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Handy Tax Tips for First-Time Filers

03/17/2014 12:19 EDT | Updated 05/17/2014 05:59 EDT

What paperwork you need, when you need it, and how to calculate your refunds

Of all the milestones in your life, filing your first income tax return probably isn't the one you look forward to most.

It's no wonder. Byzantine rules, deadlines and the possibility of a big hit to your finances can add up to a very stressful experience. But since it can't legally be avoided, being prepared for the experience and understanding what you're getting into can make your first time with the Canada Revenue Agency less intimidating.

The first piece of advice is to be organized and have your documents in order. Excellent advice, of course. But if you've never done this before, what documents have to be in order?

You'll need your personal information -- social insurance number (SIN), address and phone number. There may be other documentation that applies, for example, for claiming the Northern Resident Deduction, rent expenses, and automobile expense logbooks. If you are not sure what to keep, refer to a tax checklist to help make sure you've covered all the documentation bases.

For most filers, the T4 slip is the foundation of the tax return. It reports your employment income, tax withheld at source, taxable benefits, etc. If you had more than one employer during the calendar year, you should have a T4 from each. Employers are required to mail this to you or present it in person or with your pay stub if you still work there on February 28. Make sure all of your employers over the course of the year have your current address. Missing a T4 slip means you are not reporting all your income, which can lead to penalties and assessments.

If you've received benefits like employment insurance (EI) from the federal government, you'll also receive T4E for inclusion in your return. You don't need to wait for the mailman since the forms are available online if you sign up at Service Canada. If you have interest income from your bank account, dividends or mutual funds, they'll be documented on a T3 or T5 slip from your financial institution or mutual fund company.

If you're a student, and you had no income, you might look at your T2202A slip indicating your tuition amount and the number of months you can claim the education and textbook amounts and have visions of big refunds. Unfortunately, that's not the case.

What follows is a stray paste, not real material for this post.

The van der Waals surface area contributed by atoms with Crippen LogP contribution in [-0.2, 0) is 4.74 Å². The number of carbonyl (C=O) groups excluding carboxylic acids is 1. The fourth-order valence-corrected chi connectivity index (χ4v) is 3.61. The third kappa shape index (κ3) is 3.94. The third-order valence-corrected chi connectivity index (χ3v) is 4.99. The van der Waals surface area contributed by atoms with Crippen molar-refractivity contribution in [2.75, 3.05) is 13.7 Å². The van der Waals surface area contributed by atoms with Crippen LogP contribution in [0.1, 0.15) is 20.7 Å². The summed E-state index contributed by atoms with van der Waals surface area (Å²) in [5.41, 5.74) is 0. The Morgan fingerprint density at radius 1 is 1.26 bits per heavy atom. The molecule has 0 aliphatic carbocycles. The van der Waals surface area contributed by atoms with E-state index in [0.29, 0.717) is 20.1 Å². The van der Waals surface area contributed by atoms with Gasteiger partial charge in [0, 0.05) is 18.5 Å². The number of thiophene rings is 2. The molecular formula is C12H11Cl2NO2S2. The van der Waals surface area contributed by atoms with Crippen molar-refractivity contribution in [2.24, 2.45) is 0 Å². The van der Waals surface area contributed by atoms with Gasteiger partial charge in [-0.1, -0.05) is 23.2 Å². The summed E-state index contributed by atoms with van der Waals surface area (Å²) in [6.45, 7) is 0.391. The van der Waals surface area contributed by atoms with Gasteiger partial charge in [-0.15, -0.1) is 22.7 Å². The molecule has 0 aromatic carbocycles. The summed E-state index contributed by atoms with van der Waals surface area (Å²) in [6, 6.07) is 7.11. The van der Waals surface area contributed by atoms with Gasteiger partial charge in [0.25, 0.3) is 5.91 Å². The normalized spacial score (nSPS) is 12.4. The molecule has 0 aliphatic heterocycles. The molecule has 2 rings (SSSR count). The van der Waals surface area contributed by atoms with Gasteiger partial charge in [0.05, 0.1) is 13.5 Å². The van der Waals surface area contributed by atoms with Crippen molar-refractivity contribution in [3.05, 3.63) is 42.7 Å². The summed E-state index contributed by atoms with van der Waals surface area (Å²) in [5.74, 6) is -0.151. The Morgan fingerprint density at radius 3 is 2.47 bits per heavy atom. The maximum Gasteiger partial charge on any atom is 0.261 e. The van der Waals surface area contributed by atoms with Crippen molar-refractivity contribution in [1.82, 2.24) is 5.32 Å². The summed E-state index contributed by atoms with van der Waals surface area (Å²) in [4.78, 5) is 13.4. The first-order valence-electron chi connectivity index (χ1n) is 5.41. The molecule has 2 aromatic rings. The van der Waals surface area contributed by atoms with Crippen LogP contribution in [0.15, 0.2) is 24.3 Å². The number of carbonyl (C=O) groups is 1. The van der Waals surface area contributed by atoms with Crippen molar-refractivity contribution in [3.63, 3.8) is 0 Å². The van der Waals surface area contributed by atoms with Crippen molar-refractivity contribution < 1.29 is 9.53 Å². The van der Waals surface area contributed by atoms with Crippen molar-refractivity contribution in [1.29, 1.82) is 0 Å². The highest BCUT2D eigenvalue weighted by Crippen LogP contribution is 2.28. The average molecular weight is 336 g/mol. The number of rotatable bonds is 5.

First, in order to get a tax refund, you have to have paid income tax during the year. Remember, a tax refund is money you overpaid the government during the year. Here's where it's important to understand the difference between a tax credit and a deduction.

Most tax credits are non-refundable, so they can't create a refund on their own. They are applied against your tax owing at a rate of 15 per cent. So if, for example, you spent $1,200 this year on transit passes, your tax owed is reduced by $180. A full list of available tax credits is on Schedule 1 of your tax return.

On the other hand, deductions are applied directly against your income. Moving expenses, child care expenses and registered retirement savings plan (RRSP) contributions are examples of deductions. Deductions not only reduce your taxable income, they can change your tax bracket. You pay 15 per cent tax on the first $43,953 you earn; you pay 22 per cent on income from $43,954 to $87,907. So a deduction that puts your income below that threshold changes your effective tax rate.

Unfortunately, if you're filing for the first time, you're not eligible to make RRSP contributions. Your RRSP contribution room is based on your income from the previous year. Once you file, you will start building your room.

So those tuition fees don't amount to a tax return if you had no income. Why bother filing? You can carry forward the credits to use in future years, but you have to record them in the year you received the slip. And other benefits are calculated based on your annual tax return filing, including the GST/HST quarterly benefit.

Until last year, first-time filers did not have the option of using the CRA's NETFILE system to submit their taxes online. That's been rectified, and it's worth taking advantage of; your return will be processed faster, and if you set up direct deposit with the CRA, you could have your refund in as little as eight days.

When you file online, you don't have to supply copies of your documentation. But that doesn't mean you don't have to keep them handy and organized. If the CRA reviews your return, or you want to dispute your assessment, you'll need them. They have to be kept for seven years.

This is the beginning of a lifelong relationship with the CRA. Get off on the right foot by filing on time, and it will be easier to maintain good relations down the line. Building the habit now will make life easier when your taxes become more complicated.

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